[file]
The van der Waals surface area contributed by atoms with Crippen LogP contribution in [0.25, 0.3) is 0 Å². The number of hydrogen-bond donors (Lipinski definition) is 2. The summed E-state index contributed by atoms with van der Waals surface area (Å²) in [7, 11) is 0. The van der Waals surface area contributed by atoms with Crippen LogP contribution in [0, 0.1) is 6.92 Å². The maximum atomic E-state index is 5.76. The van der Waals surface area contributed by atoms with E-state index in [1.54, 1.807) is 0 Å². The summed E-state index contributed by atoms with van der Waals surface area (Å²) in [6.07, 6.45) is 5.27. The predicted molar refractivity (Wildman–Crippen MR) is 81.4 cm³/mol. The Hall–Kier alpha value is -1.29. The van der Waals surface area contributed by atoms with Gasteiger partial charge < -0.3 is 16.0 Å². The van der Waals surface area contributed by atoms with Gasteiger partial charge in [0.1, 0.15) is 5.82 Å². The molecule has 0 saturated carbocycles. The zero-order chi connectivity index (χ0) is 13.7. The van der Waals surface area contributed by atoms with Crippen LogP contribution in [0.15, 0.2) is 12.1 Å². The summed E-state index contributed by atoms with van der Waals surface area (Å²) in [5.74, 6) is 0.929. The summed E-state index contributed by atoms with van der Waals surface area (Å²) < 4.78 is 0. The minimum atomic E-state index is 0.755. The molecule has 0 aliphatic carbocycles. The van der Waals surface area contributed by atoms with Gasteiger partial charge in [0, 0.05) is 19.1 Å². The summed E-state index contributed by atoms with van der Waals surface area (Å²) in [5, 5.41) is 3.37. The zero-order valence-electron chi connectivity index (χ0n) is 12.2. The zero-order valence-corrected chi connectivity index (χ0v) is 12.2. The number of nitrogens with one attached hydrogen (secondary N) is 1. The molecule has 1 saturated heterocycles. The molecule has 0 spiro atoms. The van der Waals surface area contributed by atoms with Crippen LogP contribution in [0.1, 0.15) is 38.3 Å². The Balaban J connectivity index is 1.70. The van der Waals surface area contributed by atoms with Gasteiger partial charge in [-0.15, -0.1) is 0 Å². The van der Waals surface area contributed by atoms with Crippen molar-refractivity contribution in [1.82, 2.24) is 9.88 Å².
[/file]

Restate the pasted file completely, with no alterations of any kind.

The van der Waals surface area contributed by atoms with Crippen LogP contribution in [0.25, 0.3) is 0 Å². The number of hydrogen-bond donors (Lipinski definition) is 2. The summed E-state index contributed by atoms with van der Waals surface area (Å²) in [7, 11) is 0. The van der Waals surface area contributed by atoms with Crippen LogP contribution in [0, 0.1) is 6.92 Å². The maximum atomic E-state index is 5.76. The van der Waals surface area contributed by atoms with E-state index in [1.54, 1.807) is 0 Å². The summed E-state index contributed by atoms with van der Waals surface area (Å²) in [6.07, 6.45) is 5.27. The predicted molar refractivity (Wildman–Crippen MR) is 81.4 cm³/mol. The Hall–Kier alpha value is -1.29. The van der Waals surface area contributed by atoms with Gasteiger partial charge < -0.3 is 16.0 Å². The van der Waals surface area contributed by atoms with Gasteiger partial charge in [0.1, 0.15) is 5.82 Å². The molecule has 0 saturated carbocycles. The zero-order chi connectivity index (χ0) is 13.7. The van der Waals surface area contributed by atoms with Crippen LogP contribution in [0.15, 0.2) is 12.1 Å². The summed E-state index contributed by atoms with van der Waals surface area (Å²) in [5.74, 6) is 0.929. The summed E-state index contributed by atoms with van der Waals surface area (Å²) < 4.78 is 0. The minimum atomic E-state index is 0.755. The molecule has 0 aliphatic carbocycles. The van der Waals surface area contributed by atoms with Gasteiger partial charge in [0, 0.05) is 19.1 Å². The summed E-state index contributed by atoms with van der Waals surface area (Å²) in [5, 5.41) is 3.37. The zero-order valence-electron chi connectivity index (χ0n) is 12.2. The zero-order valence-corrected chi connectivity index (χ0v) is 12.2. The number of nitrogens with one attached hydrogen (secondary N) is 1. The molecule has 1 saturated heterocycles. The molecule has 0 spiro atoms. The van der Waals surface area contributed by atoms with Crippen LogP contribution in [0.1, 0.15) is 38.3 Å². The Balaban J connectivity index is 1.70. The van der Waals surface area contributed by atoms with Gasteiger partial charge in [-0.15, -0.1) is 0 Å². The van der Waals surface area contributed by atoms with Crippen molar-refractivity contribution in [1.82, 2.24) is 9.88 Å².